By Kieran Cooke, Climate News NetworkThis piece first appeared at Climate News Network.

LONDON — If corporate America attended climate change college, the report card would read: “Modest progress but has to try much harder.” That’s the conclusion to be drawn from the latest report on US corporate action on environmental sustainability and climate issues.

The report, produced by Ceres and the Sustainalytics group, two organisations specialising in sustainability issues in the business sector, looks at the environmental activities of 613 companies in the US with combined assets of many billions of dollars, together representing nearly 80% of the total market capitalisation of all public companies in the country.

“The scientific and economic realities facing corporations today have shifted substantially from even just a decade ago”, says the report.

“From the risks posed to operations and the supply chain due to a changing climate, to an increasingly resource-constrained world with a growing population, to mounting human rights abuses – finding solutions to these business challenges will require collaboration, innovation and transformation.”

The report does note some progress compared with the findings of a similar survey two years ago. More companies are actively engaging investors – and their employees – on sustainability issues.

Corporate America is also being more pro-active in addressing human rights and other workplace problems, particularly in companies supplying goods to them.

There’s also been a modest improvement, says the report, in corporate commitments to increase renewable energy use, with 37% of companies surveyed having a renewable energy programme in place.

Insufficient progress

Yet, at the same time, very few companies have set specific targets for energy use: at present only 10% of those surveyed receive 5% or more of their energy from renewable sources.

“We are still not seeing the speed of change that is required – or the scale of innovation that is possible”, says the report.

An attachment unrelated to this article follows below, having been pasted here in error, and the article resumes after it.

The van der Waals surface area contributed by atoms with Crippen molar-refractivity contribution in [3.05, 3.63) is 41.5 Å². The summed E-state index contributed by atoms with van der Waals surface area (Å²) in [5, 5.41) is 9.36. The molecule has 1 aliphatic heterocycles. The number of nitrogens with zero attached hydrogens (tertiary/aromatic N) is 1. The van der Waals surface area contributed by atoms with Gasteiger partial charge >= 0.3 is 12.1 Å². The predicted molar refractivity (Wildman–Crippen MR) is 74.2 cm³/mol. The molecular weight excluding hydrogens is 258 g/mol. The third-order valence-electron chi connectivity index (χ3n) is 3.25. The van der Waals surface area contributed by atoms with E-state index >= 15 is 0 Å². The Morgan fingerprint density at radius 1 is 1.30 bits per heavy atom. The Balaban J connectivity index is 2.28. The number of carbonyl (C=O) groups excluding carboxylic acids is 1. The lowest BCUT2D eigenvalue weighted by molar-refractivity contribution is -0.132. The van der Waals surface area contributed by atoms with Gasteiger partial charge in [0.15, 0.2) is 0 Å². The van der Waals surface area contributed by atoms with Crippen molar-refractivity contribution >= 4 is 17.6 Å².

“Incremental progress in tackling global climate change and other sustainability threats is simply not enough.”

As with energy, so too with greenhouse gas emissions (GHG). While more than two-thirds of companies surveyed say they are taking steps to reduce GHG emissions, only 35% have established target dates for achieving such reductions.

The report also found companies reluctant to share details of their GHG reduction policies: more than 80% of those surveyed did not provide enough information to assess whether their GHG emissions were, in fact, declining.

“The bottom line is clear: company efforts to establish comprehensive programmes to reduce GHG emissions through energy efficiency and renewable energy sourcing are lagging far behind what’s needed to avoid the worst impacts of climate change.”

Perhaps not surprisingly the oil, gas and refining sectors are among the worst performers on GHG emissions: the report says only 13% of oil and gas companies (4 of 30) and 9% of energy service companies (2 of 23) have adopted formal, time-bound GHG reduction targets.

Water ‘taken for granted’

Energy companies are also continuing to invest billions in exploiting new reserves of oil, gas and coal. A study by Bloomberg New Energy Finance estimated that 200 of the world’s largest publicly-quoted fossil fuel companies spent $674 billion in 2012 to develop new reserves: less than half that amount was invested in developing clean energy sources over the same year.

Disappointing results were also found when it came to corporate policy on water use.

Water, says the report, is not only becoming an endangered resource in many parts of the world – water scarcity is also becoming a major business and economic risk. Yet relatively few companies are actively engaged in the issue: in the US and Canada large amounts of water are being used by the fracking industry in areas already under severe water stress.

“Prolonged drought conditions in states such as California and Texas should be a wake-up call for any company that takes water for granted.”

The report says companies can profit by pursuing more enlightened policies on such issues as GHG emissions. A recent study by Deutsche Bank found that companies which integrate sustainable practices into their activities achieve a better standing in the market – and have increased access to capital sources.

Frozen assets

Investor groups are becoming more involved in assessing corporate environmental behaviour. Investors might be concerned about the future of the planet – they’re also worried about the value of their share portfolios.

Investors in the energy sector are particularly vulnerable to what’s known as carbon asset risk.

An energy company’s net worth is assessed not only on its performance and turnover but also on the value of assets it might hold underground.

Those assets could become frozen as the world moves to a low carbon future. That, for investors, would mean the value of their shares is under threat.

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